Plans by a group of Roman Catholic hermit monks to erect an outsized monastery in northern Wyoming have pitted neighbor against neighbor and aroused debate with religious undertones.

At the center of the Wyoming controversy is a remote ranch where the Monks of the Most Blessed Virgin Mary of Mt. Carmel want to build a 144,000-square-foot French Gothic-style monastery and coffee roasting barn. The monastery will feature a church that seats 150, with one spire rising 150 feet.

The proposal triggered a clash between ranchers who live miles apart, trying to protect their quiet, rural open spaces, and the hermit monks who live a secluded, Spartan life of prayer and meditation and are looking for more room to meet their expanding order and maintain their privacy.

And it's forced the monks to temporarily abandon their seclusion as they seek permission to build.

"They're hermits and they don't interact very much with the public," said Michael LaBazzo, an attorney representing the monks. "They have recently, but not by choice."

The plan has cleared a planning and zoning board but still needs approval from Park County commissioners, who will discuss it on Oct. 5.

The monks now occupy a small monastery near the hamlet of Clark, about 40 miles east of Yellowstone National Park.

They belong to an order rooted in the 16th century that requires they sustain themselves through mostly manual labor. They dress in handmade full length robes, sleep in small individual housing units called hermitages with no radio, no TV, no Internet. They raise and grow most of their own food, funding their operation by making and producing their own brand of coffee called Mystic Monk. They market mugs, bag clips, T-shirts, travel mugs and a CD of their Gregorian chants over the Internet and with mail-order catalogs.

Masses are celebrated in Latin. No women are allowed to join. The Rev. Daniel Mary created the Wyoming monastery in 2003.

And the order is growing. The original two members now number 18. They occupy about 40 acres nestled in the Beartooth Mountains.

To maintain their seclusion, the monks have their eyes on a 2,500-acre ranch about 50 miles away in a rugged area with creeks fed by looming mountains. The area has few roads, a few widely dispersed ranch homes, a few scattered oil and gas wells. The ranch is about 14 miles from the nearest public road, and the nearest town, 20 miles away, is Meeteetse, population about 350, that is most famous for the arrest of outlaw Butch Cassidy in 1894.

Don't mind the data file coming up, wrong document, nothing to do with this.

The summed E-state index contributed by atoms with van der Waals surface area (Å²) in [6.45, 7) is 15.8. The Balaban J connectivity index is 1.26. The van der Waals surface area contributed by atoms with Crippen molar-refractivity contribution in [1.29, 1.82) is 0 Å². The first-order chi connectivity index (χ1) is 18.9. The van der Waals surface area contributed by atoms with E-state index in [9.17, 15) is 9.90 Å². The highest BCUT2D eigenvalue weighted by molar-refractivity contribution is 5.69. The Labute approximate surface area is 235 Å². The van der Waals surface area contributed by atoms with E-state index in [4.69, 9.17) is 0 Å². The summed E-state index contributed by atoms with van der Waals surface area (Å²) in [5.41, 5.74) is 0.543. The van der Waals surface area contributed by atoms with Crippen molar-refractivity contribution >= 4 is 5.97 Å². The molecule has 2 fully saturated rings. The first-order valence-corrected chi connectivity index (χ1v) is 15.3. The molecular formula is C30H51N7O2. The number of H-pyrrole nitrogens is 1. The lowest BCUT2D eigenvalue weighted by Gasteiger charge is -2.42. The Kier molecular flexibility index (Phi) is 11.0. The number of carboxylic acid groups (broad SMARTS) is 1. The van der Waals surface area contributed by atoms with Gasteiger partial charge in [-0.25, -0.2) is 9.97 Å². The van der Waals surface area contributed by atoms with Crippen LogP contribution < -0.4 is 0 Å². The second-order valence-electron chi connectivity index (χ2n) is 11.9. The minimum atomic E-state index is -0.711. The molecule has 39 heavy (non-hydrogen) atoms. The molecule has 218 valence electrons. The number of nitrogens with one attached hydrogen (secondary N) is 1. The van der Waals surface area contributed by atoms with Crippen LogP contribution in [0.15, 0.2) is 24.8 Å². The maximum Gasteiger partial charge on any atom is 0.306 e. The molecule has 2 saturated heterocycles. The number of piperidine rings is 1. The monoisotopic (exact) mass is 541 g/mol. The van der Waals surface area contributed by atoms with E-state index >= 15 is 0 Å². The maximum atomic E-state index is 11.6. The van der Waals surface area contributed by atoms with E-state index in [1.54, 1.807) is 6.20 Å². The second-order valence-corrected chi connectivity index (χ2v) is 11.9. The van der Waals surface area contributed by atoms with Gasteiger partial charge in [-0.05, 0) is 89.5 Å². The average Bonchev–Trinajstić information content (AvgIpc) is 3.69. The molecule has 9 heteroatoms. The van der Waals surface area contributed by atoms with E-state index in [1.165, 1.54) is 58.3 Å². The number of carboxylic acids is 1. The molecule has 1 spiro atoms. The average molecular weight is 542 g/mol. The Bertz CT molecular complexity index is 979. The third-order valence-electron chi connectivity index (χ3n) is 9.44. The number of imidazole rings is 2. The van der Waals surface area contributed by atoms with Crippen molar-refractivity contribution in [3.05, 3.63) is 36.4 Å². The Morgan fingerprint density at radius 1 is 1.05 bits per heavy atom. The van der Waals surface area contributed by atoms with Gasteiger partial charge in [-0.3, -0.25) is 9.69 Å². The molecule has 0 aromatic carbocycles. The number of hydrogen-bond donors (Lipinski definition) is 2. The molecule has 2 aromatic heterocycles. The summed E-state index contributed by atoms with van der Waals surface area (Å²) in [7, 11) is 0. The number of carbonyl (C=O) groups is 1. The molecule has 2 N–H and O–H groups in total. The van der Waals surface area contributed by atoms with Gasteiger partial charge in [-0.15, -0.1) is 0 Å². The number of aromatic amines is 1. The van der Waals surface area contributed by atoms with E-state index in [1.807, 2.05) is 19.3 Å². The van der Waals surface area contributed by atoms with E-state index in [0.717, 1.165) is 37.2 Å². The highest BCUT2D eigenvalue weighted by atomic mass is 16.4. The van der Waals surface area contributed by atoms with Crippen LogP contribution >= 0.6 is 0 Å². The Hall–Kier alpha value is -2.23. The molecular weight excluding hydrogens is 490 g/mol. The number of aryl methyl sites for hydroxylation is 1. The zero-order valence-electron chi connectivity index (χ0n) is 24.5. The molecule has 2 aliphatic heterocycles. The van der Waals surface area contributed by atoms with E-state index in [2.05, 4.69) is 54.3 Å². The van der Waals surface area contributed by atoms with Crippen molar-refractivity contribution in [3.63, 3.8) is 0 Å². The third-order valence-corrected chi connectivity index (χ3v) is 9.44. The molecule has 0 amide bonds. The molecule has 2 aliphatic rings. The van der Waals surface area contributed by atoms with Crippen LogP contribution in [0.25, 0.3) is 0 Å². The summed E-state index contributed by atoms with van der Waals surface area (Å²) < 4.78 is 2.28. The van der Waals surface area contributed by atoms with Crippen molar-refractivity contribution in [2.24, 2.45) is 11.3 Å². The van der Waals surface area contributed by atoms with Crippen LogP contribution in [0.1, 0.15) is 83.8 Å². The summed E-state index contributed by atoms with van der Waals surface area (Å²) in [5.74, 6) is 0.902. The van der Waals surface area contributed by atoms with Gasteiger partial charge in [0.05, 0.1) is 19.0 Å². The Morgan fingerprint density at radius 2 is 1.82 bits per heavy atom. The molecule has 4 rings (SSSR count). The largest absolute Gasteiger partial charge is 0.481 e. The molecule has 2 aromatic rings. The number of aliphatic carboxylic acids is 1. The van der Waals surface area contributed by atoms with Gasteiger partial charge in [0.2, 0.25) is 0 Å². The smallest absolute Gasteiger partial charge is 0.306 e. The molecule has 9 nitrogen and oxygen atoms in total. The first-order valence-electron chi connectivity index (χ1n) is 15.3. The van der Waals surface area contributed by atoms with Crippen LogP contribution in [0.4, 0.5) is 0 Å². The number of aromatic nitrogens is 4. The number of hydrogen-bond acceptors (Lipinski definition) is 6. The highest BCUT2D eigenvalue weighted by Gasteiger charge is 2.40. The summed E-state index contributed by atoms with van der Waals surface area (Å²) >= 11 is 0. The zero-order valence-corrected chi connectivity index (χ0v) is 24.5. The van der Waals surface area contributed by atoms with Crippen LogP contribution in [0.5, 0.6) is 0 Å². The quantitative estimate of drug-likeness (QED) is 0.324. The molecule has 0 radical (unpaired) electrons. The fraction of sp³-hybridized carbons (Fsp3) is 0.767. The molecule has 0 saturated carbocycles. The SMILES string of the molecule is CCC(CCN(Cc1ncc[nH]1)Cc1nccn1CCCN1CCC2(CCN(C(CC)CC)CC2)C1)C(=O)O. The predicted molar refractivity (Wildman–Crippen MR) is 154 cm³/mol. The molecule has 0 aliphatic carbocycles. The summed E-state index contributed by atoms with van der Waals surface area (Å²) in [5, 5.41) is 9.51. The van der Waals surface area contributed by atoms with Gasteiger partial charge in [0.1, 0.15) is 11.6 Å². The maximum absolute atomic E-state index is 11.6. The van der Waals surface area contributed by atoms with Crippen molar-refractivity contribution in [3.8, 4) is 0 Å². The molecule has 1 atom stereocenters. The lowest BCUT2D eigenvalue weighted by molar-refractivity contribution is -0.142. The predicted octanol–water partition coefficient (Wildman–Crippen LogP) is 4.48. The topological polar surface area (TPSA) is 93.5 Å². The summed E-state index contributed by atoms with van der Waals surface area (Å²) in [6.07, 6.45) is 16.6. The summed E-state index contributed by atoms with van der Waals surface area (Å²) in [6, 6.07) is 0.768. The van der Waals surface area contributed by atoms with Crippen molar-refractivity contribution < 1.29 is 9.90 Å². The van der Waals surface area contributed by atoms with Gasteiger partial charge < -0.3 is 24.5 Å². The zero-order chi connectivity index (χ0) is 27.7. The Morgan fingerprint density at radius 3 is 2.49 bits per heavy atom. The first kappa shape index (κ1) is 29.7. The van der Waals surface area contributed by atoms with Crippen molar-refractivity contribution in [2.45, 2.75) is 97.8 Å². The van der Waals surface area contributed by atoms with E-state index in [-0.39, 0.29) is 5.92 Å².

They plan to build a monastery mainly of stone with 30 separate hermitages for monks, a small dormitory for men in training to become monks, a commons area and a church spire rising the equivalent of 15 stories high.

Ranch owner Dave Grabbert, whose family has held the property since 1938, has agreed to sell to the religious order, and he describes the two monks he has met as personable, intelligent and "just decent guys."

"I don't care if they're Hindus, Buddhists or what they are, but being decent people, that's really a plus in this day and age," Grabbert said. "Not everyone is."

Some of his neighbors object to the sale, citing concerns about traffic, wildlife, water — and questioning whether the massive stone structure fits with the rural landscape.

"The plans look like someone took an old cathedral and just dropped it onto our beautiful landscape," Mary Elliott, who lives about 15 miles from the site, wrote to the Planning and Zoning Commission. She noted the religious order wouldn't be paying property taxes.

"As their contribution to this community will be prayer rather than property taxes the town will take a large loss on the currently paid property taxes," Elliott wrote. "As for prayer, I am sure we are all grateful for that but are capable of doing that ourselves."

Alan Siggins, chairman of the Park County Planning and Zoning Commission, which unanimously approved permits for the project, said he'd heard rumors of anti-Catholic comments but none surfaced during the public hearing.

"So no it didn't get into, if you will, a religious war," Siggins said.

Deb Wendtland, attorney for several ranchers neighboring the site, said her clients are concerned about traffic that the monastery of that size might attract.

"You see this huge edifice and a paved road leading to it is an invitation," Wendtland said.

Grabbert rejects the traffic concerns, saying no one complained when oil and gas trucks and timber trucks used the road.

LaBazzo said the monks have been working to resolve the traffic concerns, including limiting the delivery of coffee beans to once a month.

Another issue: The site is on an easement Grabbert granted across his ranch to a neighbor to access an irrigation pond. Either the easement or the monastery would have to be moved.

Wendtland said her clients are willing to move the easement if a traffic solution can be reached, but that going to court is also an option.

"They're not trying to hold it up," she said. "They're just doing their best to essentially build good neighbors."

Grabbert said the hermit monks are good neighbors.

"What's puzzling to me is if people complain about these guys as neighbors, what kind of neighbors would they want," he said.